Particularly, the update forwarder 108 can include both control and download functions, but some implementations only support download, leaving all of the control to the device management servers 106. Control typically includes: initiating an update, authenticating the update forwarder 108 and the mobile device 100, discovering an appropriate update forwarder 108 to use, and delivering update status to the device management servers 106.

The network side of the update forwarder 108 communicates with the device management servers 106. In some implementations, the update forwarder 108 emulates a mobile device 100 to the device management servers 106, receiving updates and delivering status just as if it were a mobile device 100. In other implementations, the update forwarder 108 uses a special protocol when communicating with the device management servers 106. This protocol allows for a greater degree of control over the updating procedure.

As an example of the control made possible by a special protocol, step 200 of FIG. 2 shows an update forwarder 108 registering with one or more device management servers 106. For the sake of security and of update management, the device management servers 106 can be implemented so that they only deliver updates to registered update forwarders 108. Similarly, a mobile device 100 only receives updates from a registered update forwarder 108. During registration, a device management server 106 can tell the update forwarder 108 which mobile devices 100 it may update. This list is a subset of the list of all mobile devices 100 which the device management server 106 is assigned to update.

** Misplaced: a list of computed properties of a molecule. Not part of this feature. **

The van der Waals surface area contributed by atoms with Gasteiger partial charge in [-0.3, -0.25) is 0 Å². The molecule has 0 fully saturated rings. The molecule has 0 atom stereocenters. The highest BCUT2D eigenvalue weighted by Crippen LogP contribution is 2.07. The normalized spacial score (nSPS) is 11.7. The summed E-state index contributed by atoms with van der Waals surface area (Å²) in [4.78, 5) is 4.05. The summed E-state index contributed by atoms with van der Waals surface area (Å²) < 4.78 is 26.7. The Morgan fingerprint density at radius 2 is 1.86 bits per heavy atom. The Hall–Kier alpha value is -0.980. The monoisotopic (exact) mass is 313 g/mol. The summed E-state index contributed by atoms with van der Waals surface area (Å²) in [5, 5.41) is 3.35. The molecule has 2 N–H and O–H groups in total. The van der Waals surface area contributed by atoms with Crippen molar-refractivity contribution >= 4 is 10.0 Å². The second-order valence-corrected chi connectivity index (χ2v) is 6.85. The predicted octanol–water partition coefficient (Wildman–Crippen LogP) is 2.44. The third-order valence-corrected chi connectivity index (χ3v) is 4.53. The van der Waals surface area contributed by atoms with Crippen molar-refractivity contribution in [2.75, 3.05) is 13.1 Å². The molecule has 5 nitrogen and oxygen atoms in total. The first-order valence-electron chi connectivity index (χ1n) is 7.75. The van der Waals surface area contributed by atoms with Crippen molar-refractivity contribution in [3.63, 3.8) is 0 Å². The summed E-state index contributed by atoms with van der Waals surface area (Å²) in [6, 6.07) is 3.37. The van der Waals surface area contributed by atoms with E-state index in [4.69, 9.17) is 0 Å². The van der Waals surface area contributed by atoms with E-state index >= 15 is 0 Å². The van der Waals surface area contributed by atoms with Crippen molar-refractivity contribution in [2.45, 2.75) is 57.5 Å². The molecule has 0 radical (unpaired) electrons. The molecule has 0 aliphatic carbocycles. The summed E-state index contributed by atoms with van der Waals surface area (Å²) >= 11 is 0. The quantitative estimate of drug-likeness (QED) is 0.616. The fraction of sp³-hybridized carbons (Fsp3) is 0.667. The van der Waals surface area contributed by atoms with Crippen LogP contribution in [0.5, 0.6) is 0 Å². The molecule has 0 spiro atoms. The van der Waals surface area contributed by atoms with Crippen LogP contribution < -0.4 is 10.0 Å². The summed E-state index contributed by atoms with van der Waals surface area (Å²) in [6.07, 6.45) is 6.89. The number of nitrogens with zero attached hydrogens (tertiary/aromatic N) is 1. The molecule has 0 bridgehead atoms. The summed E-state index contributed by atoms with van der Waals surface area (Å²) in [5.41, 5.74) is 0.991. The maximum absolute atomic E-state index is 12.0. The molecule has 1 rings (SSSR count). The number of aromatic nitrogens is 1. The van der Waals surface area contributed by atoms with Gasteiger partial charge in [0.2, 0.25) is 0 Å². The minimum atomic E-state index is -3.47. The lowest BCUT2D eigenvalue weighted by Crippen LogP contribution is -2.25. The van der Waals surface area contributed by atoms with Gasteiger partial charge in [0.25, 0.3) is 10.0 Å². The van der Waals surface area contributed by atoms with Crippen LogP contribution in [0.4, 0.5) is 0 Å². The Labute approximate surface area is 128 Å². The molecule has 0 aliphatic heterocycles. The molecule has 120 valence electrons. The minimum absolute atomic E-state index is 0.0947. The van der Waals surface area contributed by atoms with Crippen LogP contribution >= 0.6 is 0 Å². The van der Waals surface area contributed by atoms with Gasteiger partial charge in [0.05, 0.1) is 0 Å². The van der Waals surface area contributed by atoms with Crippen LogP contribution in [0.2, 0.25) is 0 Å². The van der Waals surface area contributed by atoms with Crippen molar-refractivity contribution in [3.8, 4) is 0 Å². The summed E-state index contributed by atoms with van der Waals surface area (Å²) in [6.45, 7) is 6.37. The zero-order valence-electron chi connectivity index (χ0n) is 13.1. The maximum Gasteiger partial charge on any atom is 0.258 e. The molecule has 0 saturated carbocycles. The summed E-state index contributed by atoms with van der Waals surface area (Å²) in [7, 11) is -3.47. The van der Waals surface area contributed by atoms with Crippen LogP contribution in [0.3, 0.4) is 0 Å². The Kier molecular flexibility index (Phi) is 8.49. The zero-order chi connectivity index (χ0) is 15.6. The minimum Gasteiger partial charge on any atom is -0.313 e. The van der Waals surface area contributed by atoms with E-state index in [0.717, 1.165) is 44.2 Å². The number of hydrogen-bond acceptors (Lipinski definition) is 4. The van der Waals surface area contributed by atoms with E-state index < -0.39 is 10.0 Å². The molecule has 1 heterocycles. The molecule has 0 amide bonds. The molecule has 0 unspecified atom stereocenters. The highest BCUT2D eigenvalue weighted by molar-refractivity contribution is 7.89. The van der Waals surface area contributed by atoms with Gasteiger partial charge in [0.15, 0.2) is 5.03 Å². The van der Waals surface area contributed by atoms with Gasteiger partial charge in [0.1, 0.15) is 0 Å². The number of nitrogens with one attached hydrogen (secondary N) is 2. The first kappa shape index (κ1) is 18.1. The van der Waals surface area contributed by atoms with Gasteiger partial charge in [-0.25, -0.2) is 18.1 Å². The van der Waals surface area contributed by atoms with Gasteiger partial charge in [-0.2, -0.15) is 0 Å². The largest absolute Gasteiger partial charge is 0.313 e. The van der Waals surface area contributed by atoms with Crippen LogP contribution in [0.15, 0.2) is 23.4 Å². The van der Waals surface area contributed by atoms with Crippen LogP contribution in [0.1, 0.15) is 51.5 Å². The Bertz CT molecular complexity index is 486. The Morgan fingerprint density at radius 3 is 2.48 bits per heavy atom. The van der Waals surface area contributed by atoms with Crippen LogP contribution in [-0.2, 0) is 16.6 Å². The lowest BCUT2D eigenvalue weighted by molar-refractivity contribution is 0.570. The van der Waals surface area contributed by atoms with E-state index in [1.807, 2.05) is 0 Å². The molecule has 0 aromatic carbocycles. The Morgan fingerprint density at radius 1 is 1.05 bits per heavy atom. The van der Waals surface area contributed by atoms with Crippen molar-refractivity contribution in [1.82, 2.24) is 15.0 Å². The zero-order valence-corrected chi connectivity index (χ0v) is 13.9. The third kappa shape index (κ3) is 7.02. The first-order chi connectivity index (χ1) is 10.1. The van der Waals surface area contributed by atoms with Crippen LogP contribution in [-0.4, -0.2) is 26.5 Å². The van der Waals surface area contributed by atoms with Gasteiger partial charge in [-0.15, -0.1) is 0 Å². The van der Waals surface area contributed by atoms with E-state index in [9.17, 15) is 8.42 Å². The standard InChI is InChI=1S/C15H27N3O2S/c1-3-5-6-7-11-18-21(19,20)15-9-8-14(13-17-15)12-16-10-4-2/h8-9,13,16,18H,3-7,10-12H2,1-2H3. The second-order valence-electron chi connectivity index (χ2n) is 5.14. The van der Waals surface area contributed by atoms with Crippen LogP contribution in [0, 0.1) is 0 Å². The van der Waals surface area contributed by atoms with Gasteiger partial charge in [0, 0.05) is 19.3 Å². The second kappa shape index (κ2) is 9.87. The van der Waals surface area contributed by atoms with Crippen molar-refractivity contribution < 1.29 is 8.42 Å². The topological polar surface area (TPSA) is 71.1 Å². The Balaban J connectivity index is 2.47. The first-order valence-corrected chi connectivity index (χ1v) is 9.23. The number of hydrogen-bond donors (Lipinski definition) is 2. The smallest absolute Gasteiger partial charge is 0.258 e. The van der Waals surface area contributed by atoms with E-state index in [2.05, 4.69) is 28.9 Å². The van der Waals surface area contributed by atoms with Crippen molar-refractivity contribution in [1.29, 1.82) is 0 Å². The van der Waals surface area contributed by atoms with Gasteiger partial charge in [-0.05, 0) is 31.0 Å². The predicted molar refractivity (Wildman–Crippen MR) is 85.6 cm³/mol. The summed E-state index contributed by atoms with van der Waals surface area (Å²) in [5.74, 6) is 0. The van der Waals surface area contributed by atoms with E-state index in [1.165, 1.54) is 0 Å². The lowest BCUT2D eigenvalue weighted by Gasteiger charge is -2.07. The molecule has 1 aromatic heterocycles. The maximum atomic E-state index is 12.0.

Before delivering an update to the update forwarder 108, the update forwarder 108 and the device management server 106 authenticate each other in step 202. Once authentication is complete, the device management server 106 delivers an update package to the update forwarder 108 in step 204. This package can include one update known to be needed by a particular mobile device 100. The package can also be a “bulk update” that includes multiple updates, some of which will go to one mobile device 100 and some to another. In this way, the device management server 106 can act as an update “wholesaler,” while the update forwarder 108 acts as an update “retailer,” paying attention to the particulars of delivery to individual mobile devices 100. This can greatly decrease the load on the device management server 106 because it only downloads a particular update once for each update forwarder 108 instead of once for each mobile device 100.

The update forwarder 108 is responsible for updating one or more mobile devices 100. In step 206, one of those mobile devices 100 is authenticated to the update forwarder 108. Then in step 208, the update forwarder 108 extracts current configuration and status information from the mobile device 100. This information can include:

an identifier of the mobile device 100;

a make and model of the mobile device 100;

firmware and software revision numbers for the mobile device 100;

a list of the applications already installed on the mobile device 100;

the amount of memory available on the mobile device 100; and

the type of the processor on the mobile device 100.

The update forwarder 108 uses this information to know which updates are appropriate for this particular mobile device 100. For example, the update forwarder 108 may have two or more versions of an update and will deliver the appropriate version based on the processor type and firmware revision number of each mobile device 100.

In step 210, the update forwarder 108 uses the information gathered above to deliver appropriate updates to the mobile device 100. In some embodiments, the mobile device 100 does not know that it is communicating with an update forwarder 108. Instead, the update forwarder 108 emulates a device management server 106 to the mobile device 100. Note that downloading updates to the mobile device 100 (step 210) need not occur in synchrony with downloading updates to the update forwarder 108 (step 204). Each of these steps is carried out when most convenient for the devices involved.